It continues to operate until the temperature at the lower tank sensor reaches some upper limit. This control strategy helps ensure long operating cycles for the pellet boiler, which improves thermal efficiency and reduces emissions.
While this method of boiler on/off control makes sense from an efficiency and emissions standpoint, it presents a challenge when combined with the need for motorized fresh air dampers. If the boiler operates solely from its internal controls, how can motorized dampers with internal end switches be integrated into the control sequence?
One solution to this issue is shown in Figure 4.
This circuit connects the 120 VAC actuator motors on the dampers to terminals inside the boiler that go to 120 VAC whenever the boiler is in a firing cycle.
Due to differences between boilers, designers need to determine exactly what terminals can be used for this “signal.” For example, on some boilers, the source of 120 VAC may be parallel wiring with the boiler’s circulator.
However, if the circulator doesn’t turn on at the beginning of the firing cycle, due to temperature controls inside the boiler, another source for this voltage must be used. It must go “live” at the very beginning of the firing cycle and remain live until all combustion inside the boiler ends.
If there is no internal source of 120 VAC for this purpose, there may be a source of 240 VAC, 24 VAC, or some other voltage (AC or DC). In that case, a relay with a coil voltage matching the internal source voltage can be used. The contacts of that relay would pass the necessary voltage (120 VAC or otherwise) to the damper actuators.
Figure 4 shows the coil of a 120 VAC time-delay relay wired in parallel with the actuator motors and the circulator. This coil is energized at the same time as the actuator motors. The time-delay relay begins its set countdown as soon as the coil is energized. When the countdown time expires, the contacts of the relay move.
The right side of the circuit shows the “safety train” for the boiler. It consists of a low-water cutoff (LWCO) and manual reset high limit controller (MRHL) wired in series. This series string is extended through the normally closed contact of the time-delay relay.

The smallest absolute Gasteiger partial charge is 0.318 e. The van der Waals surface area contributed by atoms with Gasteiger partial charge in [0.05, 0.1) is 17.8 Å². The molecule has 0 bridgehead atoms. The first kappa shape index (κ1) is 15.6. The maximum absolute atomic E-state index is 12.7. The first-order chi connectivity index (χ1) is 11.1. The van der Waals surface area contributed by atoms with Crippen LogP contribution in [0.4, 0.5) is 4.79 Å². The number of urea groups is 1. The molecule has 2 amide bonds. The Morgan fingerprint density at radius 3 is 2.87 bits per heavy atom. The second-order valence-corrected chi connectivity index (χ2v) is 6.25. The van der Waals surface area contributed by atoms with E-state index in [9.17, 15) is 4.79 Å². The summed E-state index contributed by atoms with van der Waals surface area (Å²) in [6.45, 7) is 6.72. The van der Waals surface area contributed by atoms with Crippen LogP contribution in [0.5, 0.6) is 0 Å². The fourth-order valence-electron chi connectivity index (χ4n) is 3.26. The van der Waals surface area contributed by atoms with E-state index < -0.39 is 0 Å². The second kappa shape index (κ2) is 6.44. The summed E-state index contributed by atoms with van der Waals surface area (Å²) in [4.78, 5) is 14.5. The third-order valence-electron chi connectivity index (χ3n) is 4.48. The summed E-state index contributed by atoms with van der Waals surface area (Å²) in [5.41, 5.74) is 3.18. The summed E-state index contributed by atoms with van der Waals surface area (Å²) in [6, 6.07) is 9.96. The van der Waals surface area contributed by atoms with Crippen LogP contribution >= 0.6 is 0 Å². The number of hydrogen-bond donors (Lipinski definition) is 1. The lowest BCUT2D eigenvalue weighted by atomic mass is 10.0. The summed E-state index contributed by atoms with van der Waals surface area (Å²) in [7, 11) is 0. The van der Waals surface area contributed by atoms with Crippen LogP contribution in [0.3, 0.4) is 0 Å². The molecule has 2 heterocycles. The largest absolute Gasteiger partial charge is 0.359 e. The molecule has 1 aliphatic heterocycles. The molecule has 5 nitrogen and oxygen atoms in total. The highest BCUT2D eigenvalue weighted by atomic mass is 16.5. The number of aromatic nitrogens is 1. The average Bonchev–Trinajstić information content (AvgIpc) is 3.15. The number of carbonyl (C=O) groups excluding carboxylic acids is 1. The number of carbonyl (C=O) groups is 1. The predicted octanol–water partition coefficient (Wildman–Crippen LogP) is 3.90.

The latter remains closed until the countdown time set on the relay has elapsed. Thus, when the boiler’s internal controller initiates a burn cycle, there is a closed series string across the boiler’s safety device terminals. However, the end switches in the damper actuators, which have not yet closed, are not part of that series string.
The countdown time on the time-delay relay would be set to allow sufficient time for the motorized damper to fully open and the ends switches to close. I suggest a countdown time that’s at least ten seconds longer than the longest measured opening time of the damper actuators.
When the relay’s delay period has elapsed, it opens its normally closed contacts and closes its normally open contacts. The latter puts both actuator end switches in series with the normally closed contacts in the MRHL and LWCO. These four closed contacts represent normal operating conditions for the duration of the firing cycle.
If any of these four contacts open, the boiler’s “safety train” opens and the pellet boiler begins its burnout sequence. Assuming normal operation, the dampers remain open for the entire firing cycle. When that cycle ends the springs in the actuators close the dampers. This sequence repeats each time the pellet boiler fires.
A small but significant detail embodied in the schematic of Figure 4 is that the LWCO and MRHL controllers, which are often mandated by code, are always present in the boiler’s safety circuit, regardless of the status of the damper actuator end switches.
Perhaps a time will come when pellet boilers will “internalize” this control logic and provide dedicated terminals to which the damper end switches can be connected. Until then, this provides a simple solution.
This article was originally titled “Boiler breath” in the March 2018 print edition of Plumbing & Mechanical.